Thanks guys, all very good ideas. My boat driver starts pretty mellow. I couldnt hang on with the handle when the boat gets gassed hard, so now my drive does slow and smooth. I dont think there are any driver isses, jusr rider issues....LOL. I did just get a new set of bindings that fell like they are snugger and I am looking forward to trying them out this weekend. I will give all of those ideas a try. I think looking at the boat may help. I know with motorcycles on the street, its all about looking where you want to go. I think in the past I am always looking at the board trying to figure out when I am on top of the water. So, maybe since I am looking at the water, thats where I go...LOL

I appreciate all the great feedback.

Chuch 08-19-2010 8:46 AM

Sometimes, if it looks like its going to help, I will tell someone to let go with their rear hand in order to get themselves sideways the first couple of times. Once comfortable getting that down...put it back on.

tre 08-19-2010 10:29 AM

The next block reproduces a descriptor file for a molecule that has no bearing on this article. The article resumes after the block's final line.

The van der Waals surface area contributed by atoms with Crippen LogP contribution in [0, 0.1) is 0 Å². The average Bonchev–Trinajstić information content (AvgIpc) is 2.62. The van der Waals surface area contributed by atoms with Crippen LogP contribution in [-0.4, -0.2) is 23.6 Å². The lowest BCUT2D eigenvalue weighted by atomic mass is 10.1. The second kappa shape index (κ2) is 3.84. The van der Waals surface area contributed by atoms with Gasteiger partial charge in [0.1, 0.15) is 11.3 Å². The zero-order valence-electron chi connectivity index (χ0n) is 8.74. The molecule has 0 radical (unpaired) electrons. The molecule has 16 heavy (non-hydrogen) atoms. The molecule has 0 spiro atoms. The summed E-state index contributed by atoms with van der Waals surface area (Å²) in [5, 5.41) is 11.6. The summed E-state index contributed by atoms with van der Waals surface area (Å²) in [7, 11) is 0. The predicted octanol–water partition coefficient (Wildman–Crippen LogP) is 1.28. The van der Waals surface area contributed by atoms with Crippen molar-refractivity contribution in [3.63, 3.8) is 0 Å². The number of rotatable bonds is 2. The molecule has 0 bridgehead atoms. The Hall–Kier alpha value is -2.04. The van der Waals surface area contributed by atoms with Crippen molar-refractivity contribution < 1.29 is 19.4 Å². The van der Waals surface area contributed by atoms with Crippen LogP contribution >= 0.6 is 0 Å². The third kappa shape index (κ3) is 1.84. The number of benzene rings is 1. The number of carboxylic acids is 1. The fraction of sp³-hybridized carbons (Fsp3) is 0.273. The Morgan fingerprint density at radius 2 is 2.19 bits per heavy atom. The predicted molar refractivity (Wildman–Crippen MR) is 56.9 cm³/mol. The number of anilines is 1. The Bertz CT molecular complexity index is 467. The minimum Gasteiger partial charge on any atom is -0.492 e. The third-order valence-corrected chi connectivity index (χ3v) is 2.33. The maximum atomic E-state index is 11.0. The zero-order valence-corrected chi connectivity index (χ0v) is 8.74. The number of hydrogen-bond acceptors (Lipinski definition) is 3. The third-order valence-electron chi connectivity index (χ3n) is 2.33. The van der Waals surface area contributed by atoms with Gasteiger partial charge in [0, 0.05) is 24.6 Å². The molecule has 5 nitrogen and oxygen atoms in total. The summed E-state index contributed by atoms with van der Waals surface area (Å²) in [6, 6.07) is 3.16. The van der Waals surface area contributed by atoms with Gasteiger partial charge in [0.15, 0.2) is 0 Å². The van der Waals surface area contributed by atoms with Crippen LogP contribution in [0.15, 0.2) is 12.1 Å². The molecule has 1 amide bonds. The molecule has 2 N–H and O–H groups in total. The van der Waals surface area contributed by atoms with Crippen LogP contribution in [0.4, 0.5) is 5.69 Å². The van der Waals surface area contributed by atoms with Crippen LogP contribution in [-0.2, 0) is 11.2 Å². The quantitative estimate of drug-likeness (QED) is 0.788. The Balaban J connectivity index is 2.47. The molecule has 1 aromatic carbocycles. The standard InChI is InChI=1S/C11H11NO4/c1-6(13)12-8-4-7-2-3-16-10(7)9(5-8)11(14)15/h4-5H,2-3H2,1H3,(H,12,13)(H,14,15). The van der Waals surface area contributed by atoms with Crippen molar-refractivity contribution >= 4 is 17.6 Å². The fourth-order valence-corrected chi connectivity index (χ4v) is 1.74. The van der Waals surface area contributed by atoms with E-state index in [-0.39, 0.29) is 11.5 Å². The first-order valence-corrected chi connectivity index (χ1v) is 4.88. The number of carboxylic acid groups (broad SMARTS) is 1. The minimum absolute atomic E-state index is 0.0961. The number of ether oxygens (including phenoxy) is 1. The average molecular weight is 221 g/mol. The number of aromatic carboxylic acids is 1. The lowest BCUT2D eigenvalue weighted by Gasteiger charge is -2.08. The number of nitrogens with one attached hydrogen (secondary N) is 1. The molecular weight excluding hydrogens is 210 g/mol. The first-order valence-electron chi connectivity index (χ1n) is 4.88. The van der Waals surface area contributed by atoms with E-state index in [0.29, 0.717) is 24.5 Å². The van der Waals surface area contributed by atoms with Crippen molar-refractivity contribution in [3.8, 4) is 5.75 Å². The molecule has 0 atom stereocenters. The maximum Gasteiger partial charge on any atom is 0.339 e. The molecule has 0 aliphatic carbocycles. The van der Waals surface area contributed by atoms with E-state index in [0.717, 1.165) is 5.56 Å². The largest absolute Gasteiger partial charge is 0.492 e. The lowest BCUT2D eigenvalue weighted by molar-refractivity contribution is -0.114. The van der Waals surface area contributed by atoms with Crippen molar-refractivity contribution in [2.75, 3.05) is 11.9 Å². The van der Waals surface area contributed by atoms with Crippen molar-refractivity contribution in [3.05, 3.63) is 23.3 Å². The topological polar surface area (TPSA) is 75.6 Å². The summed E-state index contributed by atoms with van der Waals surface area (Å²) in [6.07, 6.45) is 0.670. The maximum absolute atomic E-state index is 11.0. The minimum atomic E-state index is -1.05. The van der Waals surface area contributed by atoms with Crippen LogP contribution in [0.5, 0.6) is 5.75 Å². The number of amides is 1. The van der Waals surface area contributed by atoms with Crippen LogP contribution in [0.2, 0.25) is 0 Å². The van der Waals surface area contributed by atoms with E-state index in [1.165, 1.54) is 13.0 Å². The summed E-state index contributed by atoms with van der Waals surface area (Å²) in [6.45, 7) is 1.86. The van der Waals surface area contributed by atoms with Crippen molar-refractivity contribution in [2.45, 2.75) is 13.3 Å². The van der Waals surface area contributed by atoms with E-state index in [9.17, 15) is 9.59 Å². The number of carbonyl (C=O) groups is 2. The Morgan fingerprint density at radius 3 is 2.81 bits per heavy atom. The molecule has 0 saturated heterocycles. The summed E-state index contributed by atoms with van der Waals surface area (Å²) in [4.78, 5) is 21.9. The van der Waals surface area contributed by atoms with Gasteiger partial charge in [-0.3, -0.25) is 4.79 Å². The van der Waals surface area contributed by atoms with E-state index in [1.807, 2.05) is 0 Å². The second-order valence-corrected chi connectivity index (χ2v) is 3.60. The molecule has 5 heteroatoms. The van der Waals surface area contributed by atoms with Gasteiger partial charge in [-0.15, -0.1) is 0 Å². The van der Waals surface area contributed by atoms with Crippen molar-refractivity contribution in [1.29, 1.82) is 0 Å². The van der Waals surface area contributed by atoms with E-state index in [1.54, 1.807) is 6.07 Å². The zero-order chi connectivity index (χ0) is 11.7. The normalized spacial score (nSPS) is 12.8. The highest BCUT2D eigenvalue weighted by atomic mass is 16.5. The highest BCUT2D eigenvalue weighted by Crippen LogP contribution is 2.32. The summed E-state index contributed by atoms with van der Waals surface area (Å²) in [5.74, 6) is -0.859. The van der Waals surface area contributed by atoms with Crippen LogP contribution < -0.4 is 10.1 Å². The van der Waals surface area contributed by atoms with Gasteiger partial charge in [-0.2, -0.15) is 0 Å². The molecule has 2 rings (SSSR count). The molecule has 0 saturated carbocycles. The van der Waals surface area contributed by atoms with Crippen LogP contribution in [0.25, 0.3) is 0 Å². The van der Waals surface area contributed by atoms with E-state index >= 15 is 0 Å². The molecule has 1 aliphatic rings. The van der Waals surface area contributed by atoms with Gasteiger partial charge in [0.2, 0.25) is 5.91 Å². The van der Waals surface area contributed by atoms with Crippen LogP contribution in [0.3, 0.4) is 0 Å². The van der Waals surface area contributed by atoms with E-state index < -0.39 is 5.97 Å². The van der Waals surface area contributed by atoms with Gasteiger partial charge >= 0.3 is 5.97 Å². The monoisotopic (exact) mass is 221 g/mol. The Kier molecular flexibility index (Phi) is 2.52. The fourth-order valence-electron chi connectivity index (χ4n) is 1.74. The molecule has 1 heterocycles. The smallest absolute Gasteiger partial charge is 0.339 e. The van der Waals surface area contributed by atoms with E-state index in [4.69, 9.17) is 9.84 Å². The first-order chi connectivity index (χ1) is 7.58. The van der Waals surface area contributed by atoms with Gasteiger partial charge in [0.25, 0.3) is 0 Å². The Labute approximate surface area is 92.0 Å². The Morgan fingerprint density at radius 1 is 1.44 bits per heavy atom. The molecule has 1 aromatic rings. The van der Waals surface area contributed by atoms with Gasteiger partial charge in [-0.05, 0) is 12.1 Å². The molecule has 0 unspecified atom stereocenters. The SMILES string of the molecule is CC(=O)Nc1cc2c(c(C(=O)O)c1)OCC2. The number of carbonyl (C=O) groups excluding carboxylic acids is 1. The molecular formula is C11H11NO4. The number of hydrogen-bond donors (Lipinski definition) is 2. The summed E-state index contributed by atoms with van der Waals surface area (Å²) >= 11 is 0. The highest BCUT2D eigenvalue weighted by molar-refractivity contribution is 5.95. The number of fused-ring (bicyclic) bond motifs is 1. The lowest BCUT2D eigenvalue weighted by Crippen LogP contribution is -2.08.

I find that almost all new wakeboarders try to go forward like they are skiing. It is hard for them to go sideways and get the tip of the board pointed at the boat. I think that is why you feel the board is "slippery".

What I also find is that the front tip of the board is going under water and they are sinking the board or they are not turning the board. I can see the bottom of the board the whole time they are trying to get up (not good).

I am guessing one of those two scenerios are true?

If so, try turning the front of the board just slightly so the tip is out of the water and the back is in the water as you hear the driver gas the throttle - put more of your weight on your back leg at the same time. Make sure the front of the board stays out of the water. Try to get the front of the board pointed to the back of the boat. This is what I've always told new riders for the last 10 years and that always seems to get them up.

cwb4me 08-19-2010 10:40 AM

TRE the thread says he is 300 + lbs . it would be much easier and much less pull if he came up toes pointed at the boat like the pros do.then your board acts like a airplane wing. if your toes are 1" higher than your heels you create lift with a much bigger surface area than your board tip pointed at the boat . then you would have more force pulling you over the front. i am right handed and i show students all the time i can get up with only my left arm on the handle using this technique. it works.

eccpaint 08-20-2010 7:05 AM

I agree with Robert . Using the board like a wing is way more effective and a lot less pull on your arms.

0klahoma_Breakdown 08-20-2010 10:41 AM